The use and licensing of open source software (OSS) continues to grow and it is not going away anytime soon. At a recent Open Source Conference in San Francisco, 62 percent of respondents to a survey indicated that OSS represented more than half their software deployment. Businesses have historically cited lower costs as the driving reason for relying on OSS, but easy access to source code and a community of talented developers, as well as freedom from vendor lock-in, also are major factors.

Regardless of the reasons behind this trend, it is important for in-house counsel to understand how to properly license OSS so that the software and licensing models selected provide their companies with the necessary use and distribution rights while also protecting the companies’ intellectual property assets.

OSS licensing risks

For software to qualify as OSS:

  • When distributed it must be free for users to redistribute
  • The software must be provided in the preferred form (i.e., in a form that is modifiable, including source code, documentation source and any necessary configuration files)
  • Users must have the option to modify the code and/or create derivative works

OSS source code can thus be viewed and changed by virtually anyone who has access to the software. While this can be beneficial to all parties involved, the terms of the applicable open source license can be onerous and should be both reviewed carefully and followed diligently to avoid IP infringement and breach of contract claims, and the subsequent forfeiture of rights to a company’s proprietary software.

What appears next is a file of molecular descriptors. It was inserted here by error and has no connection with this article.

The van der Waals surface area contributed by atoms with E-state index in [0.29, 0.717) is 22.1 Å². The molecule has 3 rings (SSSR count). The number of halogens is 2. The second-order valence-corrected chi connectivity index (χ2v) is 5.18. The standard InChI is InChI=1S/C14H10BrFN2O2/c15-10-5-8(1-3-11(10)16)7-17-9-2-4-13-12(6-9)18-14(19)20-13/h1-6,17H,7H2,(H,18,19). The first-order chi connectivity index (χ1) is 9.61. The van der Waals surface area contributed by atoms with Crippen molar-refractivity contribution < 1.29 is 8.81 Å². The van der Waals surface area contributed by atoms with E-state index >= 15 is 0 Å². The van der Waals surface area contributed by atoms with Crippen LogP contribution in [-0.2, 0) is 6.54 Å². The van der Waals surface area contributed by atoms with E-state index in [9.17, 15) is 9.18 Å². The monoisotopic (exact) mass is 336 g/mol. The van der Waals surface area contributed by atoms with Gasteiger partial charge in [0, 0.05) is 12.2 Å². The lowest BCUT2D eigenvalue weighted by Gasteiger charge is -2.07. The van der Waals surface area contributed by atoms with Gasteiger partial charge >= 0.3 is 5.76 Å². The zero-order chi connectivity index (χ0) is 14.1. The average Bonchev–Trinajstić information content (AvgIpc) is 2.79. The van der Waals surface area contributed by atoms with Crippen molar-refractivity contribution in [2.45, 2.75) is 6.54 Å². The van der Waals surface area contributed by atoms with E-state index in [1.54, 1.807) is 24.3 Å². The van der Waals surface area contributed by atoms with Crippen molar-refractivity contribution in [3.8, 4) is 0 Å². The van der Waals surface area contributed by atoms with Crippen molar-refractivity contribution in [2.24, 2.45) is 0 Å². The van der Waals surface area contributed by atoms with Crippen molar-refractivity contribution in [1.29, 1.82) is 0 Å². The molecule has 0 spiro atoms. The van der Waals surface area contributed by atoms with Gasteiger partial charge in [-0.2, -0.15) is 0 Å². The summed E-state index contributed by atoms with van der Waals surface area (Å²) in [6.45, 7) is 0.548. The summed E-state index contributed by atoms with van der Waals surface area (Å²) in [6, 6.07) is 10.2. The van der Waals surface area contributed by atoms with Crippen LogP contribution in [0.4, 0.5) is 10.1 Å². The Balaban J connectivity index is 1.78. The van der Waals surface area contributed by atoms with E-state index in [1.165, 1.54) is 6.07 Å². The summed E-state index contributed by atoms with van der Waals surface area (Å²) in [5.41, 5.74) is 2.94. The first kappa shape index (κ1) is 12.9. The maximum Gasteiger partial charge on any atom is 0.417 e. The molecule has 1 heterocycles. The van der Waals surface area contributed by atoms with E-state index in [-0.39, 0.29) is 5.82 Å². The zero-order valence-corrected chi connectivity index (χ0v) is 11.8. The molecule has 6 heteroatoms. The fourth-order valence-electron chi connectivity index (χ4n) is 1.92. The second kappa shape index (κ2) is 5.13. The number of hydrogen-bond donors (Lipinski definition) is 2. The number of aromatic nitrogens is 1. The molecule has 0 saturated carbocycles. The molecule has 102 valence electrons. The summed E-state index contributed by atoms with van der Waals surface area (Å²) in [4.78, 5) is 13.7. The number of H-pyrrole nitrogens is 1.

OSS license terms generally fall within the bounds of the open source definition established by the Open Source Initiative (OSI). As of the date of this publication, the OSI has approved more than 65 differentOSS model license agreements, and each model is unique. In general, most differ in how source code can be changed, embedded or incorporated with other source code, and the terms on which OSS is redistributed.     

One significant risk associated with certain OSS licensing is often referred to as “copyleft.” Copyleft occurs when OSS licensed under one of the general public license (GPL) models is incorporated into a company’s proprietary software and the combined software is redistributed. If a company combines proprietary code withOSSsource code licensed under the GPL, and wishes to redistribute the combined source code (e.g., license it to customers), the combined code is automatically subject to the GPL terms. In other words, a company will no longer be able to assert copyright protection over its proprietary components in the combined code. In this way, the company has essentially copylefted the combined code.

 Negotiation issues